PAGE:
The ideal user for this system is the athlete who wants to have a training plan that is built by a professional coach but doesn’t want the same level of financial, emotional and physical commitment. You may be a beginner, or an expereinced seasoned athlete, it doesn’t matter….if you need a training plan, but not necessarily a full time coach I’d like to think we have accounted for most cases here, and if we haven’t got something for you here then we want to add it.

Obviously being the creator of this system, and not the user I don’t see it the same way others would, so I’d really like you to give me some honest feedback. If there is an area that needs to be improved then I want to be able to do that and develop a product that useful and effective, and therefore something you would recommend to your friends. You may not require it, but you might have someone in mind that would benefit from membership, and can put them on to it. It’s a fairly nominal price to sign up, and can be done either as a monthly payment or a one off year payment (which gives you a few months for free). We have some awesome discounts from some of our partner companies, and these actually make membership incredibly good value.

We have a 14 day Free Trial period, so the risk has been reversed. We want people to sign up and check it out, and we are totally cool if you cancel your membership after a couple of weeks having found out it isn’t the sort of thing you are after. If you feel it isn’t for you then please let me know what features it is about the membership that you don’t require. Positive or negative feedback, it’s all good, and is all appreciated. If you like what you see and are keen to continue your membership then don’t just leave your feedback there, keep coming with more ideas that you want to see implemented. We have an interactive in-app messaging system, so if you leave a message for us someone will most likely reply to you very quickly to answer your questions or respond to your comments.

I want this to be something that evolves into an awesome resource for you to come back to on a regular basis to gain more information on training for endurance events.

Visit our website for more information.
To sign up follow this link
To contact us follow this link

Don’t believe everything you read on the internet, just some stuff, and get to know your source.

Back in the old days (when I was a Young Budding Triathlete) if you wanted to find something out you would go straight to the people who knew what they were talking about, generally they were the guys and girls who won the race, or you always saw performing quality training sessions at the pool or track, or who at races seemed to be constantly answering questions from other YBT’s. This was waaaay back in the 90’s, where our only source of information was asking these demigods of the sport or waiting each month for the Triathlon magazines to make it to the bookshop shelves. My mates and I used to get sent old Triathlon videos (VHS) by someones American uncle and we would watch these videos over and over again to see what equipment the pros were using, what they would say in the interviews, what colour their speedos were, what sort of elastic laces they use, whats in their drink bottles. We didn’t care what the information was, we knew it was legit because it was coming straight from the source – Mark Allen, Dave Scott, Simon Lessing, Rick Wells, Greg Welch, Wolfgang Dietrich, Lothar Leder, Dirk Ashmoneit, Brad Bevan, Cam Brown, Scott Molina, Hamish Carter, Ken Glah (I can name many many more). Some of these people are still on the scene and 25 years on I still study what these icon’s of our sport are doing and saying, because they know what they are talking about, time and experience has made them experts. I’d like to think I’m becoming a source of information too, many steps below the aforementioned, but I am constantly learning more and more as the days go by. As long as I never stop learning, then I know I am getting better and better at my job.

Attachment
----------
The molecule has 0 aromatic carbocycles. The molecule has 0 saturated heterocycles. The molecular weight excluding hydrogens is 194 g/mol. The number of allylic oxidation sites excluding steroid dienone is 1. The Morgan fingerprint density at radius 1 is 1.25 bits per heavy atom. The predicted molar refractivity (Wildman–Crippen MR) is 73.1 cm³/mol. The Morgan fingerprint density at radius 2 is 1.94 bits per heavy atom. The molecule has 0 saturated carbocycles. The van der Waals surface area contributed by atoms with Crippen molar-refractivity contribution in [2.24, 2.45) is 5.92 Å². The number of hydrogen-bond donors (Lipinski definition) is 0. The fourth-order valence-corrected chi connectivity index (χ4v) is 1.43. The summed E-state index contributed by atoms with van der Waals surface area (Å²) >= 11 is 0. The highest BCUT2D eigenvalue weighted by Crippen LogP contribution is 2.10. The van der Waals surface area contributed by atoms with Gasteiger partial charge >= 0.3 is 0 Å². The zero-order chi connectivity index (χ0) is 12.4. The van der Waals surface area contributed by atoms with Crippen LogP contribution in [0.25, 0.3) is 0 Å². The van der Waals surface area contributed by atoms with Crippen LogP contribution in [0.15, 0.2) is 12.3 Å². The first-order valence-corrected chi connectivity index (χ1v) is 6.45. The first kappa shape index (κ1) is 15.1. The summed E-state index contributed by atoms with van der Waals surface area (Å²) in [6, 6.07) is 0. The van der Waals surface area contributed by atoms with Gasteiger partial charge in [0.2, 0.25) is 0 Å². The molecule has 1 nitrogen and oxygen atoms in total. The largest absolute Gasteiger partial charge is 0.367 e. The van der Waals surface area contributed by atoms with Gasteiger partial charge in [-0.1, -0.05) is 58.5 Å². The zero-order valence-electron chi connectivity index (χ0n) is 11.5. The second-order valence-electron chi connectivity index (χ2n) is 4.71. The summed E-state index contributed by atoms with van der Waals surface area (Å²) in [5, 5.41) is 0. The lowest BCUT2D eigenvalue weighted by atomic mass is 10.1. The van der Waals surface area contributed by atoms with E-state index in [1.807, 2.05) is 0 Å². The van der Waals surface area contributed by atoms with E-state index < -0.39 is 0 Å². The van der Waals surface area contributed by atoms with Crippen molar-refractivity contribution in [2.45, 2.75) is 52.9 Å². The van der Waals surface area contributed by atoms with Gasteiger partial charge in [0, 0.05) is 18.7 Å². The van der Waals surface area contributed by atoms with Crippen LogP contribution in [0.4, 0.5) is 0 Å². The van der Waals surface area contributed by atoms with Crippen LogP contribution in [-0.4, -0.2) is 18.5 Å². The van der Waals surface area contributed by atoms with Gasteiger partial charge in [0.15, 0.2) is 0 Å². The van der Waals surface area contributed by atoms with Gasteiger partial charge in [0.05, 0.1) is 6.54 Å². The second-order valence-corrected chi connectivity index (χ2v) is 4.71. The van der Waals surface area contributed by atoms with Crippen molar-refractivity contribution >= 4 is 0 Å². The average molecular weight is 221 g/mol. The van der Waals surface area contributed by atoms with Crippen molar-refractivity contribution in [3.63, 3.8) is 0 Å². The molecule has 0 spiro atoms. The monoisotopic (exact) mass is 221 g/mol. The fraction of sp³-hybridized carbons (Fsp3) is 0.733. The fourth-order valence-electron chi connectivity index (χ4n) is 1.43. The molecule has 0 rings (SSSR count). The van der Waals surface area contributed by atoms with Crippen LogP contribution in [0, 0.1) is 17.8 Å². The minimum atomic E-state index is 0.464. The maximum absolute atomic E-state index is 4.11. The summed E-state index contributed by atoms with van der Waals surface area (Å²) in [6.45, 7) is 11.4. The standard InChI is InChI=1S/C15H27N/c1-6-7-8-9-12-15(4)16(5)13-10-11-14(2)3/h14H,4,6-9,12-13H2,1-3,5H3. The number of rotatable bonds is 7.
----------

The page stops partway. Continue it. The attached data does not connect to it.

The presence of the internet and the social media channels, chat feeds, forums, groups, newsletters, blogs, youtube channels, podcasts, message boards etc etc etc has clouded our sources of information significantly, and I guess my own blog just adds to the mess (I won’t apologise about that quite yet). These days the quality and reliability of information available to us is diluted to a point where a lot of what you see, read and hear just becomes information that is put out there without meaning or has very little relevance to what you actually want to find out about.